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Rorschach Test
Source: Wiki Commons

Sometimes it feels like Tokyo is another country. Everything seems so easy there. It is teeming with ex-pat psychologists and international schools and foreign food stores. I still wouldn’t swap it for my rice-paddy studded home in Kyushu though. 

As part of our adoption application we each need to receive a psychological evaluation. At first we wanted to find a native English speaking psychologist or psychiatrist, because we were worried about nuance and shared cultural knowledge. As I said, there are quite a few in Tokyo. We are not in Tokyo, however. We were told that we had to do the assessment in person, not via video-conference, so Tokyo was out. We found an American psychologist only a day’s drive away, but he is with the Navy and was out of the country when we hoped to make an appointment. We decided to find a Japanese psychologist with an English publication history, and found a few in Kyushu. Some were no longer working at the hospitals we had contact information for. One thought we wanted help with “adapting in Japan”, and when we clarified that it was “adopting” he suggested that only a major university could handle something like that. After more than a month of calls and emails we finally found someone who would see us and made an appointment. 

The next big challenge is going to be my dear husband. He has decided that all psychologists want to hear about is “how you feel about your mother”, has his fingers crossed for ink blot tests in a white room with steel furniture and wonders if we will be asked why we’re just leaving the tortoise on its back in the sun. Maybe a lack of shared cultural knowledge will be a good thing, on second thoughts… 

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Monday, 12 November 2012

Teachers Don’t Spend a Lot of Time Teaching

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Japanese teachers of the compulsory grades spend only a fraction of their working hours teaching their actual subjects. The title of this post is misleading because even when not teaching “formally” they are of course still teaching the kids, and often the lessons outside of the classroom are the most important. But before I get into that, here’s a breakdown of what I mean.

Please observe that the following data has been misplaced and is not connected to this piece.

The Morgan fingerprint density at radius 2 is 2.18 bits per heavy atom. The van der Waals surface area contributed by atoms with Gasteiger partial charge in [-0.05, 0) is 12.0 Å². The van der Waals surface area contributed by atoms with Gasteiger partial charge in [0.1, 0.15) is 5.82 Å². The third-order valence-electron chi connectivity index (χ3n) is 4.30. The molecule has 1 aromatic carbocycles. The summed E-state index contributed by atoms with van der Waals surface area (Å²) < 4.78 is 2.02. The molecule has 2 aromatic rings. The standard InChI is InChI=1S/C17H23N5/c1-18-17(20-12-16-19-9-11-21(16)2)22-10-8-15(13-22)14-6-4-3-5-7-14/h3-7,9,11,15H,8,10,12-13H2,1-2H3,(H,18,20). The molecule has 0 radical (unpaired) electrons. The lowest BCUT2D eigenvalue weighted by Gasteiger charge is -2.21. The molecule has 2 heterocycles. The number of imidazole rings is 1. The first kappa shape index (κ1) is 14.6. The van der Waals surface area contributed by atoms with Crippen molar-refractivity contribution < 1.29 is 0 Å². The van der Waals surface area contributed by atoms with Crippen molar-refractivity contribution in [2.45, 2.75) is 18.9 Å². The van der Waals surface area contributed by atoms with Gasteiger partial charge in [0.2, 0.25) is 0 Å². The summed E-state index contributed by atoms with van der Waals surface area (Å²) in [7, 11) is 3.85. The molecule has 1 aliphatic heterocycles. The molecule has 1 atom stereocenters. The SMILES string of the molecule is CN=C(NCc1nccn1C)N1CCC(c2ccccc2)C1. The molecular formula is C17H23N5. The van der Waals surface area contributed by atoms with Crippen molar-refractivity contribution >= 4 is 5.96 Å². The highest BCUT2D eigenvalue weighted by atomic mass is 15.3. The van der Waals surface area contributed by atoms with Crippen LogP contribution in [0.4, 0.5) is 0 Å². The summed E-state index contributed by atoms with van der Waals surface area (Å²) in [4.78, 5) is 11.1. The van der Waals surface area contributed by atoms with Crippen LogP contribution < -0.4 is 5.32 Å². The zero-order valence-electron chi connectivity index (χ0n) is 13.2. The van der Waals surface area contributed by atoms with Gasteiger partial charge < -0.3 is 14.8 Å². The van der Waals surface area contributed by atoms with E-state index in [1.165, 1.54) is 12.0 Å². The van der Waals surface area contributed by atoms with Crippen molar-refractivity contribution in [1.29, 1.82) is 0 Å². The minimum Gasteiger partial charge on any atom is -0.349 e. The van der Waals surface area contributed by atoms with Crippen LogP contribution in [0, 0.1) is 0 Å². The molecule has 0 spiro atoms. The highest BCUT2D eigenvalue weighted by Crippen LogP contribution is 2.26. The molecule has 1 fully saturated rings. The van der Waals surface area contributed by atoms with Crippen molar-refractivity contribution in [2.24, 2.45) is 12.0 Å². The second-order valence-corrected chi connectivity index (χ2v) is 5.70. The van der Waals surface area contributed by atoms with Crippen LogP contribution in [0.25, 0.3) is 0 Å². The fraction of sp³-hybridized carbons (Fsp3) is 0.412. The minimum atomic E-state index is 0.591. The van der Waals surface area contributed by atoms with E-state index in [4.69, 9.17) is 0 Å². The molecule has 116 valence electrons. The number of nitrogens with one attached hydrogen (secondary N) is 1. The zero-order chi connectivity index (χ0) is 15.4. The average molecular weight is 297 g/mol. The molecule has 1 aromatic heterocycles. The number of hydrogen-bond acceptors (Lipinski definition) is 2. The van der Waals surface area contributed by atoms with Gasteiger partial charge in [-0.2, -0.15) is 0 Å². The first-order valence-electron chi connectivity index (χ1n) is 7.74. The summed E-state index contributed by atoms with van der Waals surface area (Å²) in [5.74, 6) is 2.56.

There's usually cleaning time and sixth period for the upper graders as well.
As you can see from this time table, elementary teachers spend 5 hours a day teaching classes (225 minutes on short schedule days). Five minutes of every class consists of formalities and sometimes more if the teacher includes kanso (student responses), which they usually do in elementary. In junior high this goes down to less than a minute since by then there is theoretically less need to teach manners. So let’s reduce our count for elementary teachers at least down to 4.5 hours of course content time per day. The number of breaks the kids get is astounding to an Australian point of view, especially the way they have a ten minute break… after their lunch break.
But there are many days when not even 4.5 hours are spent on lessons. Before the annual sports day in particular, regular classes are replaced with preparations for around a month (and at JHS there is the cultural festival as well, which means at least another month of disrupted classes). There are also interruptions to classes to prepare for the graduation ceremony in March. At JHSs the first graders go on a camping trip that takes up considerable preparation time and the second graders take a trip to Kyoto that requires even more. This is extremely entertaining to watch by the way; the entire grade takes the same shinkansen (bullet train), but the train only stops briefly at the station. The students and teachers prepare for this logistical challenge by marking door-sized lines on the floor of the gym, blowing a whistle and timing how long it takes to get everyone over their line.
Teachers also don’t spend as much time preparing class materials here as Australian teachers do. Every public school in Japan teaches the same curriculum from the same range of textbooks, and there is an entire subsidiary industry dedicating to producing lesson plans, worksheets, art kits and other materials based on these textbooks. Teachers don’t even have to mark most of the students’ homework, they just hand out answer sheets and the kids correct it themselves.
In many ways you would think that Japanese teachers have it easy… and yet they spend around twelve hours a day at work and even on public holidays or weekends there are always one or two teachers at school.

So what are they doing?